Human biomonitoring (HBM) is a tool of health-related environmental monitoring. In human biomonitoring, human body fluids and tissues are examined for contamination with pollutants. Thus, for example, the levels of mercury in the blood or urine individuals or populations is analysed.
Human biomonitoring plays an essential role in environmental health and the assessment of pollution levels in the population, population groups or individuals.
Human biomonitoring makes it possible to determine levels of contamination in individuals and, where applicable, some of the biological effects triggered by it. It is thus subdivided into human biological monitoring of exposure and biological effect monitoring. Human biological monitoring of exposure refers to the one-off or repeated measurement of the concentration of substances or their metabolites in human materials (blood, breast milk, urine, hair, teeth, breath, organ samples, etc.). Biological effect monitoring is what professionals call the one-off or repeated measurement of biological markers of exposure to chemical, physical or biological factors or show their effects (effect markers). As effect parameters can often not be associated with a particular substance, they can as a rule be assessed only in connection with the corresponding pollution burden.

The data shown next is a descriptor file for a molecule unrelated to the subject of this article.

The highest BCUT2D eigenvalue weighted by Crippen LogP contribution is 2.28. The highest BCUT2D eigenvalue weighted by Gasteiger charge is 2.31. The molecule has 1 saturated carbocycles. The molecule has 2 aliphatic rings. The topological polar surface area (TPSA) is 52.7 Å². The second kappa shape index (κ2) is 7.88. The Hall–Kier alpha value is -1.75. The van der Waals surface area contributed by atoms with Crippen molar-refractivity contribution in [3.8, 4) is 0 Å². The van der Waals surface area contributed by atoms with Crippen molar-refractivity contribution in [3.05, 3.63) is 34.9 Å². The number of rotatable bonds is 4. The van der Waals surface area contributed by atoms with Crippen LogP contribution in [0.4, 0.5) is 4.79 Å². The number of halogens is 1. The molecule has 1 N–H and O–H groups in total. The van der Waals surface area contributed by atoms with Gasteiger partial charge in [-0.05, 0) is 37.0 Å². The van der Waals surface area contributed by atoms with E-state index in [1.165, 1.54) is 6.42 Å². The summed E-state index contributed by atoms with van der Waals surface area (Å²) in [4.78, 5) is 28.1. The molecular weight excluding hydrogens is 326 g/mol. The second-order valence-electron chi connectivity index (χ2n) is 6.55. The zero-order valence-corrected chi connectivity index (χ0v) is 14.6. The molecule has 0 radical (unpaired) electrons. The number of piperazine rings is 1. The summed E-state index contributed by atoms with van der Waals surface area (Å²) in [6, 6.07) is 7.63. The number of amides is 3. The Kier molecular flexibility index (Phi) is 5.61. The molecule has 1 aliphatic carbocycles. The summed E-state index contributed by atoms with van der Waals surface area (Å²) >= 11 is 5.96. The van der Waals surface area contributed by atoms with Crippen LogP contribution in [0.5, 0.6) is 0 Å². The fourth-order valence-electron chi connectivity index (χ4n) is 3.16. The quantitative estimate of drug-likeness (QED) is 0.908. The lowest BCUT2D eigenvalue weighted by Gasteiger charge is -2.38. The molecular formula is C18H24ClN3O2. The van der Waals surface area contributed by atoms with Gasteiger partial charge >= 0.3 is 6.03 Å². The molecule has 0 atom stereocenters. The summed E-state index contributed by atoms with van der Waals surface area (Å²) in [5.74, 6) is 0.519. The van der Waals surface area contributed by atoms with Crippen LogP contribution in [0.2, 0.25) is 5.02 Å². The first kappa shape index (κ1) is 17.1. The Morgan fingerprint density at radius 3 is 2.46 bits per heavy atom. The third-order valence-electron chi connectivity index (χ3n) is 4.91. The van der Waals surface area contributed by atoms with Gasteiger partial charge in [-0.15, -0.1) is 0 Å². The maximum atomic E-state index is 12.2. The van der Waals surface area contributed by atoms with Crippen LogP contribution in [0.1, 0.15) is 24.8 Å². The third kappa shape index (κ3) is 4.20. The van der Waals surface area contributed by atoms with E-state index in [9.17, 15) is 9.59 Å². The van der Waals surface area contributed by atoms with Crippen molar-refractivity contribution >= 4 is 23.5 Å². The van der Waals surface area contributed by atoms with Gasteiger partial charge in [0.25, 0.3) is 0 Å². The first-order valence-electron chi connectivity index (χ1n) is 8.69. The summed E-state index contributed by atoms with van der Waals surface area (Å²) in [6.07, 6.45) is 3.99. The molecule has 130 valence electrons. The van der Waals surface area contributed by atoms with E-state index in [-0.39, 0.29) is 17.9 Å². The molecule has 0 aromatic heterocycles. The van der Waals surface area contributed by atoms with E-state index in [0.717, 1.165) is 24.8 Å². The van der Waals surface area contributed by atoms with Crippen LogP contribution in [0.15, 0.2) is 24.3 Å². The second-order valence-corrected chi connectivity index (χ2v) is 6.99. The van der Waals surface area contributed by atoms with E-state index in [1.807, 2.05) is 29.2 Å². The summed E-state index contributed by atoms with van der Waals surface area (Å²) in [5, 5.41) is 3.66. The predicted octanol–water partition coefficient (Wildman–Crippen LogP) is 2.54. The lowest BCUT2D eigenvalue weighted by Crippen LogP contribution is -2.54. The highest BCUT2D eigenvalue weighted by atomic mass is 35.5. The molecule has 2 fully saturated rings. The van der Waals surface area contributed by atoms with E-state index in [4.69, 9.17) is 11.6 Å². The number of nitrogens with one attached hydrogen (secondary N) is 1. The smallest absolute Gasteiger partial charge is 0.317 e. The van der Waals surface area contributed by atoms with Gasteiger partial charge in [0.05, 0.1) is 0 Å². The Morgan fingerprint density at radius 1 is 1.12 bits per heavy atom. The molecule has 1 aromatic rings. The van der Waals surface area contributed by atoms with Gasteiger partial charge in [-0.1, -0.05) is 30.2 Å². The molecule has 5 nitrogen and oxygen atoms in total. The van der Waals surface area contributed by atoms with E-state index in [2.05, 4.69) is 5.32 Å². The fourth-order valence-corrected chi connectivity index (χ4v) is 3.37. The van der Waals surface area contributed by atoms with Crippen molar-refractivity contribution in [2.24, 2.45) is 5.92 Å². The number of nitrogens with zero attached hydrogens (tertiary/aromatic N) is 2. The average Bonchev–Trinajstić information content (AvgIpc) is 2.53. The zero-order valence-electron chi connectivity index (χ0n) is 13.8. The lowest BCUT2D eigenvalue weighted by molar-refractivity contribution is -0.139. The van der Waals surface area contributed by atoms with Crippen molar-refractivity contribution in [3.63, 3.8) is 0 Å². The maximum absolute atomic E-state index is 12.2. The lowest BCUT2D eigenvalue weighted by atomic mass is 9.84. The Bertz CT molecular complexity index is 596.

In all human biomonitoring techniques, the specimens are examined away from the test person. This distinguishes them from other environmental medically relevant procedures, such as methods of assessing lung function.
The advantage of human biomonitoring consists in recording the actual internal contamination of an organism which can come from different sources and be absorbed in different ways (via the respiratory tract or the mouth or through the skin). The particular characteristics of a person with respect to absorption, metabolism and excretion thus feed directly into the findings. By way of contrast, environmental monitoring data are frequently unable to deliver exact results on the exposure of a single individual or the internal contamination of population groups, because pollutants from water are absorbed differently from those found in soil or air and living habits are different. With regard to the assessment of the exposure to pollutants of individuals and the contamination of population groups, human biomonitoring thus often offers a much more realistic analysis than the quantitative detection of external contamination.
Human biomonitoring, environmental monitoring, and food monitoring should be seen as complementary rather than mutually exclusive investigative approaches.